I'm not sure how accurate this is. Certainly, it's fairly accurate for me and for him, but we're both introverted anyway; I have few friends that I maintain regular contact with, and only a couple are women. And I don't have, in general, any real desire to change this.

I want to discuss this, but I'm not sure where to begin. Thoughts, anyone?


Game Criticism, Why We Need It, and Why Reviews Aren't It.

Tuesday, February 19, 2008

Audiveris Redux

Ok, I noted, last time I tried to use Audiveris, that I couldn't get it to work properly. Well... I was only partially right.

Although I had installed the correct version of Java, I forgot to tell Gentoo to use it.

For future reference, Gentoo users: you have to update your java selection with java-config.

So, I downloaded the latest version (3.1) tonight, and gave it a whirl on a scan I had (page two of the viola part for Grainger's Molly on the Shore). It actually runs, and it actually was able to recognize some of the score. But, there were a lot of errors, and some were difficult - or impossible - to fix, such as when two symbols were interpreted to be a single symbol. And for some reason, it prefers clefs over notes with flags, though I'm not sure why.

Anyway, there are certainly some very good things that it does, but it's got quite a ways to go yet.

Sunday, February 17, 2008

How much?

Inspired by seeing someone looking at the figurines in the window at Games Workshop today.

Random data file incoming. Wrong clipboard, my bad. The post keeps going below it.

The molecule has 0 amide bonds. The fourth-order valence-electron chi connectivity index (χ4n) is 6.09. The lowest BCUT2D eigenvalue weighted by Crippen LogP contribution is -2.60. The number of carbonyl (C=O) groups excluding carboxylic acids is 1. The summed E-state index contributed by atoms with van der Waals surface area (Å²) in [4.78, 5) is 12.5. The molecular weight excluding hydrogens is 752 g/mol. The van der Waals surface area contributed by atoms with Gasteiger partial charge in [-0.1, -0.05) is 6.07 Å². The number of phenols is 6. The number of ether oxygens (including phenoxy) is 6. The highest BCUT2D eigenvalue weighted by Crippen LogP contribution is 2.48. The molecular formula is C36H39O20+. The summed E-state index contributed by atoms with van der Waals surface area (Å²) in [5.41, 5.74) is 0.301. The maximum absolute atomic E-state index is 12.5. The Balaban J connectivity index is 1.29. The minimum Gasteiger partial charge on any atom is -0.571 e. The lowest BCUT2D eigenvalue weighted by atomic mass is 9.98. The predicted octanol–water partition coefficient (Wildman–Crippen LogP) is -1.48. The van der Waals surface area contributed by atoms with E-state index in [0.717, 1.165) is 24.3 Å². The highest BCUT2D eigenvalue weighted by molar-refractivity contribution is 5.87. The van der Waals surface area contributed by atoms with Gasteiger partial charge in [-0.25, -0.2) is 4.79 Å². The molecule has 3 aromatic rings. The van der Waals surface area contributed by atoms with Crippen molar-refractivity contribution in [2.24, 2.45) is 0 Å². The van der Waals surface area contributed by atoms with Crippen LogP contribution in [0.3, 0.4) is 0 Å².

How much is that goblin in the window?
The one with the whip and the flail?
How much is that goblin in the window?
I sure hope that it's still for sale!

I must take a trip to Greyhawk,
And leave my poor DM alone.
If he has a goblin, he won't be lonesome,
And the goblin will have a good home!

Thursday, February 14, 2008


Well, the Homespun concert's come and gone. Overall, it went quite well. There were a few mishaps, but the audience was forgiving.

We played 12 pieces (roughly... I forget exactly what all there was), including some flute choir, brass choir, clarinet choir, and string orchestra pieces in addition to several full orchestra pieces. No yell band for this concert, so it was all us. We did play one of my pieces - Poet and Penguin - although I'm beginning to realize how inexperienced I was when I wrote it.

The crafts presentation was nice, if a little small. Mom brought some of Amy's dresses that she'd made, and Bobbette brought some needlepoint and some of her poetry and photography. Liana brought some nice soaps that she'd made, and some other folks brought other things as well.